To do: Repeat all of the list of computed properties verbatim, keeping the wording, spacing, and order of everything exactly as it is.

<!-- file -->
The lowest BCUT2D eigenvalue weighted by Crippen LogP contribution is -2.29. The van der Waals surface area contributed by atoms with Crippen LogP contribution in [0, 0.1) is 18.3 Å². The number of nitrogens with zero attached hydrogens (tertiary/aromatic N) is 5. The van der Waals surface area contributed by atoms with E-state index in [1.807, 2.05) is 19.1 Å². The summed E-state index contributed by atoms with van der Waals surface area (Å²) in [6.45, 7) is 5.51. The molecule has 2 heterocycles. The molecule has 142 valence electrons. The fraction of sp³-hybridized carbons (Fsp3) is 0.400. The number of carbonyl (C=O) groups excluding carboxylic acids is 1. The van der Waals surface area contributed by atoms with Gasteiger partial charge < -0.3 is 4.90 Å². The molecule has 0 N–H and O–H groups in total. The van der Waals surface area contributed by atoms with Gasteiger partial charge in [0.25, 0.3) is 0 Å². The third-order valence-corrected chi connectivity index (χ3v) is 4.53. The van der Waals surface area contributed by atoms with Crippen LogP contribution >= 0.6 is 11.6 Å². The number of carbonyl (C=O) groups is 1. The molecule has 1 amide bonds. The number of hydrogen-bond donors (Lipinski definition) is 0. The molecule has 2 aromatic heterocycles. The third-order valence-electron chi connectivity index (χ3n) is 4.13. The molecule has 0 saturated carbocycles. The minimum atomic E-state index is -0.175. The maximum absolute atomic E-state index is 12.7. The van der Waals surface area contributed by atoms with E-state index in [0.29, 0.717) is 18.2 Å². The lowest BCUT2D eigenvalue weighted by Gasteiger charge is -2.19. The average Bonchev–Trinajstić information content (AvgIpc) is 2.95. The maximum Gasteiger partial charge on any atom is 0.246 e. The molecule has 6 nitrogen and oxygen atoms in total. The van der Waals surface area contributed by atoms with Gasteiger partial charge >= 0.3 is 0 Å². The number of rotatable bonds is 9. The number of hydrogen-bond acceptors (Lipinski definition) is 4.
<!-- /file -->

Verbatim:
The lowest BCUT2D eigenvalue weighted by Crippen LogP contribution is -2.29. The van der Waals surface area contributed by atoms with Crippen LogP contribution in [0, 0.1) is 18.3 Å². The number of nitrogens with zero attached hydrogens (tertiary/aromatic N) is 5. The van der Waals surface area contributed by atoms with E-state index in [1.807, 2.05) is 19.1 Å². The summed E-state index contributed by atoms with van der Waals surface area (Å²) in [6.45, 7) is 5.51. The molecule has 2 heterocycles. The molecule has 142 valence electrons. The fraction of sp³-hybridized carbons (Fsp3) is 0.400. The number of carbonyl (C=O) groups excluding carboxylic acids is 1. The van der Waals surface area contributed by atoms with Gasteiger partial charge < -0.3 is 4.90 Å². The molecule has 0 N–H and O–H groups in total. The van der Waals surface area contributed by atoms with Gasteiger partial charge in [0.25, 0.3) is 0 Å². The third-order valence-corrected chi connectivity index (χ3v) is 4.53. The van der Waals surface area contributed by atoms with Crippen LogP contribution >= 0.6 is 11.6 Å². The number of carbonyl (C=O) groups is 1. The molecule has 1 amide bonds. The number of hydrogen-bond donors (Lipinski definition) is 0. The molecule has 2 aromatic heterocycles. The third-order valence-electron chi connectivity index (χ3n) is 4.13. The molecule has 0 saturated carbocycles. The minimum atomic E-state index is -0.175. The maximum absolute atomic E-state index is 12.7. The van der Waals surface area contributed by atoms with E-state index in [0.29, 0.717) is 18.2 Å². The lowest BCUT2D eigenvalue weighted by Gasteiger charge is -2.19. The average Bonchev–Trinajstić information content (AvgIpc) is 2.95. The maximum Gasteiger partial charge on any atom is 0.246 e. The molecule has 6 nitrogen and oxygen atoms in total. The van der Waals surface area contributed by atoms with Gasteiger partial charge >= 0.3 is 0 Å². The number of rotatable bonds is 9. The number of hydrogen-bond acceptors (Lipinski definition) is 4.